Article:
There is a small, older travel trailer that looks like it has been here for quite a while.  Two men have been working on it all weekend.  They worked on the roof, the jacks and who knows what they worked on inside.  It is about 24’-26’ long with no slide-outs.  Today they started to frame out an addition at least the same size as the trailer.  They look like brothers and are very hard workers.  It is not at all unusual for additions to be built on RVs that will remain in one place permanently – especially older rigs.  The Stage Stop has several other such permanent sites.  There are also a few permanent mobile homes and park models (PMRVs).  

“PMRVs are most often used in recreational vehicle campgrounds. They may be owned by the campground and rented to guests or they may be brought in and used exclusively by their owners on a site rented or leased from the campground.  They can also be placed by their owners on private property. These units are designed and built to be used for  recreational/camping purposes only. They are not meant to be affixed to the property in any way, they do not improve property values in any way, and they are neither designed nor intended by their manufacturers to be used as permanent residences. Park model RVs are titled as motor vehicles by the various states just like other RV types.”  However, most sites here at Stage Stop are for transient RVs.  

The Wifi here is very poor so this will have to wait to be posted when we get home.  

  

Sunday, February 12, 2017

Today was another beautiful cloudless morning.   It was 70° when we hitched up the toad and left the campground a little after 11:00 a.m.  We headed east on SR-50 and drove through the City of Oakland, established in 1887.  It is small in area – 2.10 square miles.  But from the 2000 census the population grew 171% -- from 936 to 2,538.  Who knows what the population is now? We passed the Big Toy Storage with motor boats, RVs, air boats, etc.

We soon turned north on Rte 27 and stopped in Clermont at the Crooked Spoon, across the side street and the Citrus Tower.  We parked the Roo next door at the PNC Bank parking lot.  The bank was closed for Sunday.

The Crooked Spoon is a VERY nice restaurant and – according to Al, it has the BEST meatloaf in the whole wide world.  We were seated early and Al ordered the meatloaf.  Sadly, for some reason they were out of meatloaf today.  A party of four were seated near us and three ordered meatloaf and groaned when they learned the restaurant was out.  The same with a party of two near us.  All I know about the meatloaf is that it is made with their house-made BBQ sauce, wrapped in bacon and cooked in the smoker.  It is their best seller.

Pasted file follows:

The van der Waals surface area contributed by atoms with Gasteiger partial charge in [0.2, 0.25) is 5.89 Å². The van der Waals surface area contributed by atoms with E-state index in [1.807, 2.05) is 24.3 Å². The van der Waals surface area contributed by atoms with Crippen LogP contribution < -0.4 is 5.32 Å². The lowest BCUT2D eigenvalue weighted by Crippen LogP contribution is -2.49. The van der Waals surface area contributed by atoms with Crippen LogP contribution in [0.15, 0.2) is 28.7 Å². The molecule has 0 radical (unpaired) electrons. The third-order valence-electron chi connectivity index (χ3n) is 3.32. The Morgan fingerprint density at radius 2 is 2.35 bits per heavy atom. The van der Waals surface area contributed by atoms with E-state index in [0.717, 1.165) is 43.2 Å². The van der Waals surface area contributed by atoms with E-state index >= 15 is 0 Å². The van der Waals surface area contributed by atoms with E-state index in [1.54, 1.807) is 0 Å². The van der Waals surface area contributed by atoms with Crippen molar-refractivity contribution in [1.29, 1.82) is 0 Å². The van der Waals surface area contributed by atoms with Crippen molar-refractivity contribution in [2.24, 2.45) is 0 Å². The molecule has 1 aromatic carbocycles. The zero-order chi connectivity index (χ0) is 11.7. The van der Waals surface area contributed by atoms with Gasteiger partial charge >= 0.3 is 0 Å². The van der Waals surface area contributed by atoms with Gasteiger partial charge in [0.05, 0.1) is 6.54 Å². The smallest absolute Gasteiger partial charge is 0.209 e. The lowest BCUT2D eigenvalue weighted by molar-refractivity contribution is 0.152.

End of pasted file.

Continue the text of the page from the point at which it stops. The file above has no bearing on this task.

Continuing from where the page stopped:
Some of their specials for the day were Portuguese Clams and Lobster Tacos.  The special dessert was Raspberry Crème Brulee and we just couldn’t resist. We shared one and it was absolutely delicious.  

Back on the road…There once were orange trees where it is now barren.

Some kind of festival was going on at Lakeridge Winery.  We could see several canopies set up and what appeared to be a thousand cars parked all around them.  We passed goats, cattle and a large grove of unattended orange trees.  We saw swamps, cattle grazing under and around high tension wires, acres and acres of pastureland and 2,325 acres for sale.  We have passed Magic Metal Creations before but today there are different butterflies in the yard.

  

We picked up the Florida Turnpike and headed north.  It was very windy.  We arrived home and Maddy did her usual jump from the top of the Roo’s steps to the driveway.  She walked up the walkway and insisted on entering the house by the front door.  

Total miles for the day:    70.0.

Total miles for the trip:  135.0.

  

Back

Home

© 2007 Al Reeves & Karen Henkel-Reeves.       22754                                                     
Created with the QTH.com SiteBuilder.